To track the position of the sun, two photoresistors with a wall in the middle are used. When the microcontroller detects a difference in the light levels between the two that is above a predefined threshold, a servo will move the arm in the direction of the light until the difference drops below the critical threshold.

If the level of both photoresistors drop below a set level, such as when the sun drops below the horizon, the system will return the photoresistors to the vertical orientation. The photoresistors are slightly tilted off axis so they can detect the rising sun on either side of the system.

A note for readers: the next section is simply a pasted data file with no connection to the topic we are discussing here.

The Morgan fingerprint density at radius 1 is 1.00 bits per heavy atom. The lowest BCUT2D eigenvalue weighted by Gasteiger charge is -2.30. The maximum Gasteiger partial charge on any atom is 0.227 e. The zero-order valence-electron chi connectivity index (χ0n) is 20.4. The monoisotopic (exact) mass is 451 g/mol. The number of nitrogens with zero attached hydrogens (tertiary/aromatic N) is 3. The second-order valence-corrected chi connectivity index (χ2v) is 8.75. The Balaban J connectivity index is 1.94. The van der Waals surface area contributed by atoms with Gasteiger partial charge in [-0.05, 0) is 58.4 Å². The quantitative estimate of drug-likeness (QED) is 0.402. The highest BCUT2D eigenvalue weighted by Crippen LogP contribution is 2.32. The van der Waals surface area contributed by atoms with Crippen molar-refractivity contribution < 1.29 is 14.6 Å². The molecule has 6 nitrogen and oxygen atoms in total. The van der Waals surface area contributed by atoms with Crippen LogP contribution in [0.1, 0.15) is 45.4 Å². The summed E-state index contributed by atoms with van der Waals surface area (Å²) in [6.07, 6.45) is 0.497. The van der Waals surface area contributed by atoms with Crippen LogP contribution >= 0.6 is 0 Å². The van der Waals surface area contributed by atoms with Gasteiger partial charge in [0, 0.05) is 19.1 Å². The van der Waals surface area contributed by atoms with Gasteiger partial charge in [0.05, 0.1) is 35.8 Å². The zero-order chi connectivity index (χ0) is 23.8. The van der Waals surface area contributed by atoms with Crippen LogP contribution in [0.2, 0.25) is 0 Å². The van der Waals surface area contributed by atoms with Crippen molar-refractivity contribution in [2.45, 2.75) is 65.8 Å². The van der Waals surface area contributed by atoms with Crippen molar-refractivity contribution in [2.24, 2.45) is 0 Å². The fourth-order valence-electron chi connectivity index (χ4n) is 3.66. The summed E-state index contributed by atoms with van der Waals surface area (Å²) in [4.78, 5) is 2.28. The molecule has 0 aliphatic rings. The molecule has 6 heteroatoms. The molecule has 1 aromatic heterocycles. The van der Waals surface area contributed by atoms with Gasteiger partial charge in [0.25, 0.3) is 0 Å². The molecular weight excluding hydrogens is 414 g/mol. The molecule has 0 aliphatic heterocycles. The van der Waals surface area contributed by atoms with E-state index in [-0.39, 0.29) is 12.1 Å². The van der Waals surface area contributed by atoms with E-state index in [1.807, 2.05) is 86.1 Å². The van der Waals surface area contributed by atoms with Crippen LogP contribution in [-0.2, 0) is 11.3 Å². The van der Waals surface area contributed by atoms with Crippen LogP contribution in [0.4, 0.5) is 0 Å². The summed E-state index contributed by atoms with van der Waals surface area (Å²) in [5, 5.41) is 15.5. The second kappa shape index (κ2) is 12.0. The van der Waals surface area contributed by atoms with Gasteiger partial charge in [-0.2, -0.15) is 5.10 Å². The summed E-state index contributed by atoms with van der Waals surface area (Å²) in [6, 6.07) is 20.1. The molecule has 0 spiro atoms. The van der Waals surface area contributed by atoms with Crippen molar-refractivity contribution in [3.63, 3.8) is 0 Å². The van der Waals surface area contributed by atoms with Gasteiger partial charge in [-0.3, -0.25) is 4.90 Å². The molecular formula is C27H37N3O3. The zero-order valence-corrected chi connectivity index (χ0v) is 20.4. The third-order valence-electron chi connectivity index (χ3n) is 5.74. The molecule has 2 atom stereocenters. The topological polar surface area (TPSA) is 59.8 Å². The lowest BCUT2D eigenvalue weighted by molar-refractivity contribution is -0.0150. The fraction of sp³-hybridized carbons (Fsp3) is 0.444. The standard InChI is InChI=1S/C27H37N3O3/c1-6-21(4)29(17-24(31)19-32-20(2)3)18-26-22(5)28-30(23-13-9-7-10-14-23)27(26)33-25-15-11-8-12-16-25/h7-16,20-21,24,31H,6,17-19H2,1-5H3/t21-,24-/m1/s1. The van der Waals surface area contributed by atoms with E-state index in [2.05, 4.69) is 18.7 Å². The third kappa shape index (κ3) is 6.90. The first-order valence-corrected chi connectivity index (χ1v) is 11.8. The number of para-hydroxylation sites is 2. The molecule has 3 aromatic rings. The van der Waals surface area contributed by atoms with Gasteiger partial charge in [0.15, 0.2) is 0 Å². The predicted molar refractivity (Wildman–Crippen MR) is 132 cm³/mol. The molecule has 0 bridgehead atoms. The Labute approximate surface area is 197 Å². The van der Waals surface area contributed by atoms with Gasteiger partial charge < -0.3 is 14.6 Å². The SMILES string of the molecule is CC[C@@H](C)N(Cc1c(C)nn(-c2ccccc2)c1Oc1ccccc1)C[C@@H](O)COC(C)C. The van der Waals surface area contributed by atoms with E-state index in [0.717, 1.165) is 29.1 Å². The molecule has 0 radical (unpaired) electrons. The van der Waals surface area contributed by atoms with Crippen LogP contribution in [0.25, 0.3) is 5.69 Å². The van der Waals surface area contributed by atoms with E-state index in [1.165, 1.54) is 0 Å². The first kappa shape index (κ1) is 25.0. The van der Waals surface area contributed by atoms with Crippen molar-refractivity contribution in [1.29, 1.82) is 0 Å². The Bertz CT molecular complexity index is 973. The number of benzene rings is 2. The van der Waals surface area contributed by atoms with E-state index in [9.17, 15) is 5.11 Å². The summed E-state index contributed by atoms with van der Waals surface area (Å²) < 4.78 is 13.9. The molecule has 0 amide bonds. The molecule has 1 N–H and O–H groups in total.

The onboard electronics serve two main purposes, to track the sun with the aformentioned system and to provide information about the system status. An RGB LED on the electronics box tells the voltage output of the panels, and whether it is suitable or not to charge the batteries or use the USB port. 

Two buttons on the electronics panel allow for interaction with the system. The first toggles the RGB LED on or off, to help preserve power when not in use. The other sets the tracker to calibration mode; it will sweep from the maximum to minimum motor position, determine what point has the strongest light level, and move there. This can be used if the system ever gets lost or confused, or tracks onto a light source besides the sun. 

All major components are split into small chunks that can fit onto a hobbyist 3D printer, and then assembled with M3 and M5 hardware. The counterweight is filled with M5 bolts to keep balance and reduce load on the servo.